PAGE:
Reviewer: Jo Beggs
For those of us old enough to remember Breaking Glass hitting the cinema screens – and there are plenty of people meeting that description in the audience at the Lowry – a gig like this is always a risk. Will it live up to our fond memories of the early 80s? Will Hazel look – and worse, sound – too old to carry off the anarchic musings of her 25-year-old self?
Nothing to worry about. Now 60, O’Connor looks and sounds great and this tour, which celebrates her 1980 film and the 35 years that have passed since she made it, offers a chance to make a direct comparison. The first half of the evening is a screening of the film. For those who haven’t seen it, or haven’t seen it for 35 years, which is probably much the same thing, it’s a welcome chance to see this seminal music movie that spawned a handful of chart hits. Breaking Glass, written and directed by Brian Gibson, is very much of its time, charting the rise and fall of a punk/new wave singer guilelessly trying to make important and meaningful music and railing against society while the music industry wrings her dry. The film, viewed 35 years on, has a period charm, but still something powerful to say about a ruthless entertainment industry, the naivety of youth, and the Thatcher years in Britain. And on top of that, it has great songs.
O’Connor’s career has ticked along nicely in the meantime and, since 2010, she’s been recording and performing with Sarah Fisher (piano and vocals) and ex-Bellestar Clare Hirst (saxophone and vocals), who bring a whole new jazzy feel to things. It’s these two that join her on stage in the second half of the evening, after a short post-film Q&A, to perform the full Breaking Glass album along with a couple of more recent numbers and a cover of Snow Patrol’s Chasing Cars (as featured on 2010’s The Bluja Project album) the lyrics of which turn out to be rather poignant when delivered by an older woman.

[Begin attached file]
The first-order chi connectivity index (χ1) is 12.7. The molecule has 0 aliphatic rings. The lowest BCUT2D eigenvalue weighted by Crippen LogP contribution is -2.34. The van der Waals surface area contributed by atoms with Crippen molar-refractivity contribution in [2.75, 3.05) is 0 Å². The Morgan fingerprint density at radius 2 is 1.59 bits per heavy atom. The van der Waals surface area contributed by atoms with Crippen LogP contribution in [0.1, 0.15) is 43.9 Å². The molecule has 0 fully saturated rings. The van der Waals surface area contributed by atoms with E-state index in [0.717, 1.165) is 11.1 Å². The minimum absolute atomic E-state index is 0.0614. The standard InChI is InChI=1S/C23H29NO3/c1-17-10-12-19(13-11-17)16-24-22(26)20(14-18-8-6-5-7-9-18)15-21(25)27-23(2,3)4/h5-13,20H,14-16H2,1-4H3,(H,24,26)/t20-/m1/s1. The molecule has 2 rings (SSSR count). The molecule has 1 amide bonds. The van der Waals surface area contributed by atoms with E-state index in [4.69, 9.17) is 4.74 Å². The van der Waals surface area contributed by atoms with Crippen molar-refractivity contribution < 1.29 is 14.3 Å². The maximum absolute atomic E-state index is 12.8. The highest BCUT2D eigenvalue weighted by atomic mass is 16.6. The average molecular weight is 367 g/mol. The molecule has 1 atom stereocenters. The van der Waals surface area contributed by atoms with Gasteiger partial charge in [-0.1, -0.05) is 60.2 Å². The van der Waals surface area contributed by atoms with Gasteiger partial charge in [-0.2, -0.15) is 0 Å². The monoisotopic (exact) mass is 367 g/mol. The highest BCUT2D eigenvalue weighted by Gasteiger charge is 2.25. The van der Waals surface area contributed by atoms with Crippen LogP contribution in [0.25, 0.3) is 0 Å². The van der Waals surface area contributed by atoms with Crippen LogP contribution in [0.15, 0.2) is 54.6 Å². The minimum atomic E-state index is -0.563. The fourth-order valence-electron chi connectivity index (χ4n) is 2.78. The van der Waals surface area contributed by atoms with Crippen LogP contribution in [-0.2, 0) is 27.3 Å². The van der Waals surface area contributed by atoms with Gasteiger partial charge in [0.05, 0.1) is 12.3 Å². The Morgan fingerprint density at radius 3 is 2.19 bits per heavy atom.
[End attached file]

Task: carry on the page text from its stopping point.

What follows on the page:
O’Connor still has a great energy and her vocals are as scratchy and powerful as ever, but there’s definitely something lost in the choice of piano and saxophone accompaniment – namely the rest of the band that gave these songs their real sense of edgy danger. Jazzed up, they do feel a little dated. The electric piano is also a little overwhelming and, although the overall balance is generally good, it seems to get in the way of O’Connor’s vocals at times. Hirst is a great saxophonist, her solo breaks proving popular with the audience. She’s certainly moved on from Sign of the Times and the irritating earworm that was Iko Iko. The line-up works great for the newer songs they’ve recorded together, less so for the Breaking Glass songs. Still, it’s good to see things have moved on and O’Connor is clearly doing what she enjoys.
As O’Connor sits on a chair at the edge of the stage for the Q&A, she seems relaxed and ready to share some stories. Hinting at some parallels with the film that she experienced in her own career, it’s clear that things haven’t always been that great. Doing what you love is a great way to beat the dark side of the entertainment industry, and she must get great pleasure from the adoration of the aging crowd who still love her and her songs, and for whom tonight, as one woman told her “the film brings some very strong emotions and memories rushing back”.
Reviewed on 30 November 2015 | Image: Contributed